Brauer bids adieu

Categories: Minneapolis

Southwest Journal, Dowtown Journal editor vamooses

After four years of steering two local newspapers, the Southwest Journal and Skyway News (the paper currently known as the Downtown Journal), editor David Brauer has left the building.

"It was to get back to certain things in my life," Brauer says, citing no small amount of burnout. "Like, the rest of it."

Perhaps it's the price one pays for overseeing two publications that frequently rose above the amateurish underpinnings that often plague "community" newspapers. The newspapers, which have a combined circulation of roughly 70,000, grew under Brauer's stewardship.

More than that, the publications increasingly offered tireless and thorough coverage of local issues with staffs that could easily conduct their business together inside a phone booth.

"The demands really ratcheted up," Brauer confesses, adding that he also "lost a managing editor" in the last year. "Sometimes when you come into a job that you really love, you don't get the sense for all the juggling you're doing. Then the balls start to drop."

The 46-year-old is a veteran ink-stained wretch around town: He's done stints with the bygone Twin Cities Reader and City Pages, as well as forays into talk radio on KFAN and KSTP-AM. He also concedes that being an editor went against his "reporting background."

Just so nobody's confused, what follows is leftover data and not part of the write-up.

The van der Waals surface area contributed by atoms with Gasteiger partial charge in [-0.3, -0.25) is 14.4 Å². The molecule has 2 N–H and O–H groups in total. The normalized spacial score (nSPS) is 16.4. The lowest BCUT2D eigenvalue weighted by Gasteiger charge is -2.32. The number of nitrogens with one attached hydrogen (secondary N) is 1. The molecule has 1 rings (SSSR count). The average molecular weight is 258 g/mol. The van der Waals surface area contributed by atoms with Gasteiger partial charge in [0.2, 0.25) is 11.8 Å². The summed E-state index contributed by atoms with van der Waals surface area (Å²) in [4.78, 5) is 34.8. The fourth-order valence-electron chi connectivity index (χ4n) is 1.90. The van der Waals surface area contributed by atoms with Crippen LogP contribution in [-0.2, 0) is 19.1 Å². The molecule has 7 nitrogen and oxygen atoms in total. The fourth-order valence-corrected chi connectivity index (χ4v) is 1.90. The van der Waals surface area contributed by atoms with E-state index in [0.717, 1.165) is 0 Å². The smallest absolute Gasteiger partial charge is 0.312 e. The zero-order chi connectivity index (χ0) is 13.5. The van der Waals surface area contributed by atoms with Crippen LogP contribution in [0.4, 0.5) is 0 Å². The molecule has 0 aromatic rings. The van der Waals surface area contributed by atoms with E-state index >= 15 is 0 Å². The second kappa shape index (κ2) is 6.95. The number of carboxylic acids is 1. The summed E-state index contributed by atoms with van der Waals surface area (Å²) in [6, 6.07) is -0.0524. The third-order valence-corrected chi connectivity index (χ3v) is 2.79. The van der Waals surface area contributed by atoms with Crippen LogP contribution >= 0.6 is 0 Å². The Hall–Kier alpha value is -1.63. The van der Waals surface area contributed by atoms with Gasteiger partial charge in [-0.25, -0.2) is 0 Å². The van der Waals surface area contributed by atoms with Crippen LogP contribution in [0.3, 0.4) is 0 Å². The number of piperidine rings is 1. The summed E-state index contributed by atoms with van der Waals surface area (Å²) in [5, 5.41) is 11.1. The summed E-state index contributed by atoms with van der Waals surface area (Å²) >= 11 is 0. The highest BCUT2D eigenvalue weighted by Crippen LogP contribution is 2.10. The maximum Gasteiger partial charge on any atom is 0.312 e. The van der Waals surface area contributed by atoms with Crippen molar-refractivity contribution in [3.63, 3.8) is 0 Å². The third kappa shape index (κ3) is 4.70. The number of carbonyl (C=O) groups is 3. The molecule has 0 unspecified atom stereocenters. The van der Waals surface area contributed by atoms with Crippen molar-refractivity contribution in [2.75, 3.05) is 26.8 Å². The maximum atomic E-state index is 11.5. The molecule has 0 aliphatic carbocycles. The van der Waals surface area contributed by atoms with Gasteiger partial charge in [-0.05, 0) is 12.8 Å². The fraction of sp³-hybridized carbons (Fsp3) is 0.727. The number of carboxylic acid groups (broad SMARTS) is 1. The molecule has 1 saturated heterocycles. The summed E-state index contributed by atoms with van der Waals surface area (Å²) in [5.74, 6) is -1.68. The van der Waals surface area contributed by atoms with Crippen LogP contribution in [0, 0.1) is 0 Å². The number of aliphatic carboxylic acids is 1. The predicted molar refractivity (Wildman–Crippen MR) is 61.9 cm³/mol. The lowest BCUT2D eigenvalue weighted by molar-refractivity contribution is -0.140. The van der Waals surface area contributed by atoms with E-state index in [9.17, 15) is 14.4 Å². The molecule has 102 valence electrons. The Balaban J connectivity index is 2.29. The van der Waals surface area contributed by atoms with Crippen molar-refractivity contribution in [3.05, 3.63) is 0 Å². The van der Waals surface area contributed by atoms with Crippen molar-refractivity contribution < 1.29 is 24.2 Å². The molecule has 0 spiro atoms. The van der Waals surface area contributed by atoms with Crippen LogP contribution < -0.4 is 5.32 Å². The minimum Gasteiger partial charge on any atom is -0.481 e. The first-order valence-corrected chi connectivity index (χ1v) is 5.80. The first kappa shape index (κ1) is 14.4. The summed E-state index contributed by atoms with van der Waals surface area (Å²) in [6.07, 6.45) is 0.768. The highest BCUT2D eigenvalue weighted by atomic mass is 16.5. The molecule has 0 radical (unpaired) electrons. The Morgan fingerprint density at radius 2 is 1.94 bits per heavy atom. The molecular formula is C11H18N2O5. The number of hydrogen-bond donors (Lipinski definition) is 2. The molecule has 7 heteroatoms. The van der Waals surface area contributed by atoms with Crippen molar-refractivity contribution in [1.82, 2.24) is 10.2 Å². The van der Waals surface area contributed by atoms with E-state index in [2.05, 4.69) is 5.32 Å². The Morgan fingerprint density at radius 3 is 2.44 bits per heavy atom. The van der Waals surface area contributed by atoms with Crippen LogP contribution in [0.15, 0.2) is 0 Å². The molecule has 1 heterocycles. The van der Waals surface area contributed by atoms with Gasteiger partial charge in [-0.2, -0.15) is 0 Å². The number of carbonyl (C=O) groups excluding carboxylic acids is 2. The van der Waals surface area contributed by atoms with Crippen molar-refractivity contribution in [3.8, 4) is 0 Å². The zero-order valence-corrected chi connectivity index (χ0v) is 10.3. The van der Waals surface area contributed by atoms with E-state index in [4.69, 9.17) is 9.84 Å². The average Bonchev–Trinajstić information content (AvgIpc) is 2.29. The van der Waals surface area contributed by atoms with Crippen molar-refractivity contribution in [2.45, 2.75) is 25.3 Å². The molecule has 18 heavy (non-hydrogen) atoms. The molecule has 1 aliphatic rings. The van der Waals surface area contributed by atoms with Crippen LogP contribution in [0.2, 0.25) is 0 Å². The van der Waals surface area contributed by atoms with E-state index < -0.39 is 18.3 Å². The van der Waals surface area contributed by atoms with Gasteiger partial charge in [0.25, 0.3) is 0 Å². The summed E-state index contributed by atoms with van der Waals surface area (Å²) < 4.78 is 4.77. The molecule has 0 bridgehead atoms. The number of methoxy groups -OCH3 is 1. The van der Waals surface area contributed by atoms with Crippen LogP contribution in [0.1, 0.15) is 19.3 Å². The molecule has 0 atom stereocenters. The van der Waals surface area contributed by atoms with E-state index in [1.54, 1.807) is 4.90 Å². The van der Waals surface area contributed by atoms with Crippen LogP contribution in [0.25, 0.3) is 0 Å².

"I became a guy in a room, seeing things through my reporters' eyes, which are good eyes, but I'm a community guy, and felt a need to get back to some of that," he notes.

Brauer will continue to moderate Minneapolis Issues, the e-forum dedicated to such a community sensibility. (His role there has earned him the nickname Sheriff Brauer from at least one member of the CP newsroom.)

He posted his announcement there this week, and his boss, Janis Hall, responded in kind, writing that "I could not be
more proud of the work that he has done for us, for his staff, and for the city he calls home. He will be missed."

But aside from that, Brauer is content to pursue a sabbatical of sorts while "my wife and kids still love me."

And he adds, with typical goodwill and somehwat atypical saltiness, that he leaves his post without acrimony. "I don't want to do the PR bullshit, but I don't want to make the impression that my job sucks," Brauer says. "I'm not leaving here mad at my bosses."


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